The Westerly Sun
WAKEFIELD — In Washington County Superior Court Monday, Justice Sarah Taft-Carter dealt a blow to opponents of a proposed commercial solar project in Hopkinton by granting two motions to dismiss a complaint brought by 97 Hopkinton residents against members of the Town Council, town Finance Director Brian Rosso and developers Hopkinton Land I LLC, Skunk Hill Solar Road LLC, Donald G. Gordon and Gordon Building and Excavating Inc.
Filed on Aug. 16 in Washington County Superior Court by James Donnelly, the attorney for the plaintiffs, the 162-page complaint sought to reverse the council’s approval on June 10 of comprehensive plan and zoning ordinance amendments to permit the construction of a commercial solar energy facility consisting of 45 acres of solar panels on a 75-acre residential property at 145 Skunk Hill Road.
The complaint argued that the town did not follow required legal procedures in approving the zoning and comprehensive plan amendments.
The action also asked for financial compensation, requesting “money damages for the willful and unlawful interference with their property rights by Defendants Landolfi, Thompson and Capalbo.”
One of the motions to dismiss was filed by Attorney Robert Craven, representing the developer, and the second motion was filed by Hopkinton Town Solicitor Kevin McAllister.
Rule 8 of the Rhode Island Superior Court Rules of Civil Procedure requires that complaints be succinct, stating: “A short and plain statement of the claim showing that the pleader is entitled to relief.”
McAllister attributed the judge’s dismissals to the length of the original complaint.
“They have this rule and it works with other rules of civil procedure on motions to dismiss and the judge heard the argument and ruled that it was in violation of Rule 8 and dismissed the whole case without prejudice,” he said.
Hopkinton Town Council President Frank Landolfi described the decision as a major victory for the town.
“The town is very, very happy with the outcome,” he said. “The judge saw our point of view and our argument and ruled in favor of the town, so very good news.”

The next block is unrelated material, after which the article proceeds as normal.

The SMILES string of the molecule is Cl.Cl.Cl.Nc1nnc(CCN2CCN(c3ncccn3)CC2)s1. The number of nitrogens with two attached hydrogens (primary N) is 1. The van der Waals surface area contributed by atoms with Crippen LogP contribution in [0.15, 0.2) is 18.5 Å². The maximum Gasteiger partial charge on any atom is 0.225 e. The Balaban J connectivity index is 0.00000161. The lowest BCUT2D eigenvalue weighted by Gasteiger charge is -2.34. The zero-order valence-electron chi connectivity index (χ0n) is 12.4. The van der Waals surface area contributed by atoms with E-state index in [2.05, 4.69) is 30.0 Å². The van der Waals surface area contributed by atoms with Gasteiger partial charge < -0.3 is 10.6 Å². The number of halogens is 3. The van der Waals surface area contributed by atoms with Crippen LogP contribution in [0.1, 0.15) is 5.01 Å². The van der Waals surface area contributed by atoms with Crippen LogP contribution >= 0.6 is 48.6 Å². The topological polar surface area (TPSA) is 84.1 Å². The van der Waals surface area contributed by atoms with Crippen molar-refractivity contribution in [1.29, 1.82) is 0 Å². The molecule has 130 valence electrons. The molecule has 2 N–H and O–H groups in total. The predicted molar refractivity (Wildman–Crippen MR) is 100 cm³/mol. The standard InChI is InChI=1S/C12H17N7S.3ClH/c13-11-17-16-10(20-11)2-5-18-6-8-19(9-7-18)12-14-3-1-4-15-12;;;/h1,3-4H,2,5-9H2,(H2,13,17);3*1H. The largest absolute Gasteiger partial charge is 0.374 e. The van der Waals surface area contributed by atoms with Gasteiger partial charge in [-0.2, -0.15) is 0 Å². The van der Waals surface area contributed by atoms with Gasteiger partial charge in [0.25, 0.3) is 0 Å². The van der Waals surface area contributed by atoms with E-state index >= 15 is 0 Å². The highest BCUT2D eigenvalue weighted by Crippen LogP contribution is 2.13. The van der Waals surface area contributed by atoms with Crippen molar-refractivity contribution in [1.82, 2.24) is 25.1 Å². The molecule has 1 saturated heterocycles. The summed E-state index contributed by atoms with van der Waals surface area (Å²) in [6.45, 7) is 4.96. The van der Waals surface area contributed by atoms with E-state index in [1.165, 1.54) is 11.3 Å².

However, the decision has not put an end to the case. The plaintiffs are free to re-file their complaint, because the motions to dismiss were granted “without prejudice,” and Donnelly said he planned to do so.
“I’m just going to re-file it,” that’s all,” he said. “Basically, she [the judge] agreed with them that the complaint was too long, so I’m going to chop it up and make it simpler and re-file it.”
Eric Bibler, who founded a citizens’ group that opposes approving zoning and comprehensive plan amendments in order to accommodate commercial solar facilities in residential zones, said this recent setback would not dissuade residents from pursuing their case.
“I’m disappointed, because obviously we were looking forward to having our day in court, and this is going to be a setback in terms of timing,” he said. “But because the judge didn’t say a word about the merits of our case, there’s nothing in this ruling that can be construed as her having any opinion on the merits of the case going forward.
“We’re going to bring the same case going forward. We’re just going to bring it in a condensed version.”
In his 38 years of practicing law, McAllister said he had never seen such a long and detailed complaint.
“It’s just a basic violation of a rule of civil procedure,” he said. “That’s not a technicality. Those rules apply to every civil case in the country.”
Donnelly said his intent in submitting a detailed complaint had been to inform and assist, not to annoy.
“I was trying to be particular and convenient for people so they didn’t have to go and look up things themselves, they’d have it right in front of them,” he said. “But I guess they don’t like that, so I’ll just refer to things by name and I won’t quote anything.”